The apparatus for carrying out the foregoing steps includes a chamber having walls and accessory equipment of light absorbing surfaces, a stereo tape player adapted to play a pre-recorded, hypnotic-inducing message thereon, a pair of stereo head phones connected to the tape player and adapted to seal out extraneous background noise, a variable speed rotatable disc bearing an Archimedes spiral thereon, the spiral having alternating fluorescent and non-fluorescent segments and a source of ultra-violet light illuminating the face of the disc so that only the fluorescent segments are visible.

BRIEF DESCRIPTION OF THE DRAWINGS FIG. 1 is a view in perspective of a chamber equipped with hypnotic inducing equipment made according to the invention,

FIG. 2 is a view in front elevation of a rotating disc used as a focal point and made according to the invention,

FIG. 3 is a view in rear elevation thereof, and,

FIG. 4 is a view in side elevation thereof.

DETAILED DESCRIPTION OF THE PREFERRED EMBODIMENT Referring now to the drawings and to FIG. 1 in particular, there is illustrated a chamber made and equipped in accordance with the invention and adapted to standardize, automate and optimize the inducement of hypnosis in a subject. In FIG. 1 the reference character 10 generally indicates a chamber, preferably windowless, and having but one access door. In the preferred practice of the invention, the wall surfaces of the chamber 10 are covered entirely with a light-absorbing material such as a dull black paint. Installed equipment within the chamber is of a similar nature so that, when the room is darkened, the subject will be unable to see anything except that which is intended. The chamber includes a chair 12 for the subject to sit upon during the procedure and preferably the chair should be as comfortable as possible to induce relaxation. Lounges, sofas or the like may also be used and preferably should be of very soft and yielding nature such as stuffed fumiture, for example. An ottoman 14 may also be employed with the chair to enhance relaxation. The chamber is also equipped with a set of head phones 16, preferably of the stereo type, connected by a lead 18 to a stereo player 20 which may be located either within or without the chamber. The headphones 16 are equipped with a pair of earphones 22 for placement over each ear and preferably each head phone is formed with an annular cushion 24 which not only cushions the head set but also effectively blocks out substantially all spurious noises so that the subject will not be distracted during the procedures but rather will hear only the message played by the equipment 20.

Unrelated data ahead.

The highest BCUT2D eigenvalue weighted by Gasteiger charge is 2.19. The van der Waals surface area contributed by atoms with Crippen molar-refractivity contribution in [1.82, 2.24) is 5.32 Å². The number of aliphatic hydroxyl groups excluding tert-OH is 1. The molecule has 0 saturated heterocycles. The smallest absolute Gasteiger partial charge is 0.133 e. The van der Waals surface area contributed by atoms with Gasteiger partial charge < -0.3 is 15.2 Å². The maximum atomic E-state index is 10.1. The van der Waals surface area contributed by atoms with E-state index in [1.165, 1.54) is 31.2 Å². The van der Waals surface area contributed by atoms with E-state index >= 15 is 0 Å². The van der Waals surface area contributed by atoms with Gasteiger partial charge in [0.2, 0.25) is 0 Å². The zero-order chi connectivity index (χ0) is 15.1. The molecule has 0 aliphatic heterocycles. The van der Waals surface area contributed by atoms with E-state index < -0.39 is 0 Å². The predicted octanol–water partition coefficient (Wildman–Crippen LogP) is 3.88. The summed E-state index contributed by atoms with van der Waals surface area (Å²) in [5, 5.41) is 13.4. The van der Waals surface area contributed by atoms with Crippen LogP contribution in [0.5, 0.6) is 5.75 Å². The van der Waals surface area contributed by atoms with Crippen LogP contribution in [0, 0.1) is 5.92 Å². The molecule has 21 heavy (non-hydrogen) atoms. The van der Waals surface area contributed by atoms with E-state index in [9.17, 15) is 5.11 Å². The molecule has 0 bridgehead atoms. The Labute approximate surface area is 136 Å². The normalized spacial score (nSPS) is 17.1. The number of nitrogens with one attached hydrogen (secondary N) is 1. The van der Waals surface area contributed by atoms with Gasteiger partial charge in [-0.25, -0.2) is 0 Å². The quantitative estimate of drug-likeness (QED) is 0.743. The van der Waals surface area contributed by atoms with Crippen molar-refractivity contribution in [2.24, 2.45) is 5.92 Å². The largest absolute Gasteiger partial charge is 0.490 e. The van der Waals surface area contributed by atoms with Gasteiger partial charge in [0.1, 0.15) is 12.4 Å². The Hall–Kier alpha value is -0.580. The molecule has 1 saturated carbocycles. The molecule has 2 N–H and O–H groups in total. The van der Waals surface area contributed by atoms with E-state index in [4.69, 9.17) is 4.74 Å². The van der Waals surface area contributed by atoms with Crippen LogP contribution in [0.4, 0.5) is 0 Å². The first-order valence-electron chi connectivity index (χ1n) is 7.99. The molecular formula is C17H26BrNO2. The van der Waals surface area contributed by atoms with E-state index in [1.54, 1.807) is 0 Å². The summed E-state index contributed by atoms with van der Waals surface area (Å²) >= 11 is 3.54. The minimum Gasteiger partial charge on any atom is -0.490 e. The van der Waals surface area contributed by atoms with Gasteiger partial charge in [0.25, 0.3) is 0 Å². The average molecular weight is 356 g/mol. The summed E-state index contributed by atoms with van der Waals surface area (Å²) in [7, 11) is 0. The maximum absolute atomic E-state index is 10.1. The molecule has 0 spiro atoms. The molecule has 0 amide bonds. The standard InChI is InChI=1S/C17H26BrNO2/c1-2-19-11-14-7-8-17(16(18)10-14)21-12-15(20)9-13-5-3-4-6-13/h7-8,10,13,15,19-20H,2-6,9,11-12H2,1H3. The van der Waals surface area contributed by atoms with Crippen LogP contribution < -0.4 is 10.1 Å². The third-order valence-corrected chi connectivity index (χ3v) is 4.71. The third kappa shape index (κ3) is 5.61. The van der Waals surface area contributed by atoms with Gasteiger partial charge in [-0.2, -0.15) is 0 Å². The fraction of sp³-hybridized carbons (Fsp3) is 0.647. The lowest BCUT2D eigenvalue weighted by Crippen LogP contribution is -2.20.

The player 20 preferably is a high fidelity stereo tape player adapted to play pre-recorded magnetic tape cassettes. Other playing equipment such as disc type record players or reel type magnetic tape players may also be used to advantage. The room is equipped with a conventional light 22 suitably located to permit illumination of the chamber during ingress and egress of the subject. The light 22 preferably is operated by a normally closed switch 24 connected to a power source by a lead 26. In practice, the switch 24 is also connected to a switch 28 which controls the tape player 20 through a lead 30 and also controls operation of a unit 32 through leads 34 and 36.

The unit 32 of the illustrated embodiment is organized about a base on which is mounted a rotatable disc 42, the front face of which is in full direct view of the seated subject. The base 40 also includes a source of ultra-violet light which may be provided by a lamp 44 shielded from the subject by means of a wall 46. The lamp 44 is in position to illuminate the front face of the disc 42 and is connected by lead 34 to the switch 28.

The disc 42 in the ilustrated embodiment is rotatable about a horizontal axis by means of a block 48 mounted on the upper end of a pair of parallel support rods 50 fixed to the upper wall of the base 40. The block 48 is equipped with suitable low-friction bearings to support a shaft carrying the disc 42. Preferably the block 48 is pivotally mounted as by a pivot pin 52 to the upper end of the support rods to permit the block and the disc to be tilted about a horizontal axis. This pivotal mounting arrangement not only allows periodic servicing of the bearing but also provides a gravity loading pressure of the disc 42 against a driving wheel 54. The driving wheel 54 is mounted for rotation about a vertical axis within a housing 56 which carries a reversible motor 58 (FIG. 4). Preferably, the driving whel 54 is of a frictional nature and may be rubber or rubber-coated, for example, whereby rotation of the driving wheel 54 against the back face of the disc 42 will cause the disc to rotate about the horizontal axis. The housing 56 is mounted for adjustable locking engagement with respect to the vertical rods 50 in order to vary the speed of the disc 42. It will be understood that by moving the housing 56 upwards and closer to the axis of rotation of the disc 42, the speed of the disc 42 will be in creased, whereas the speed of the disc 42 will be decreased by lowering the housing and the driving wheel 54.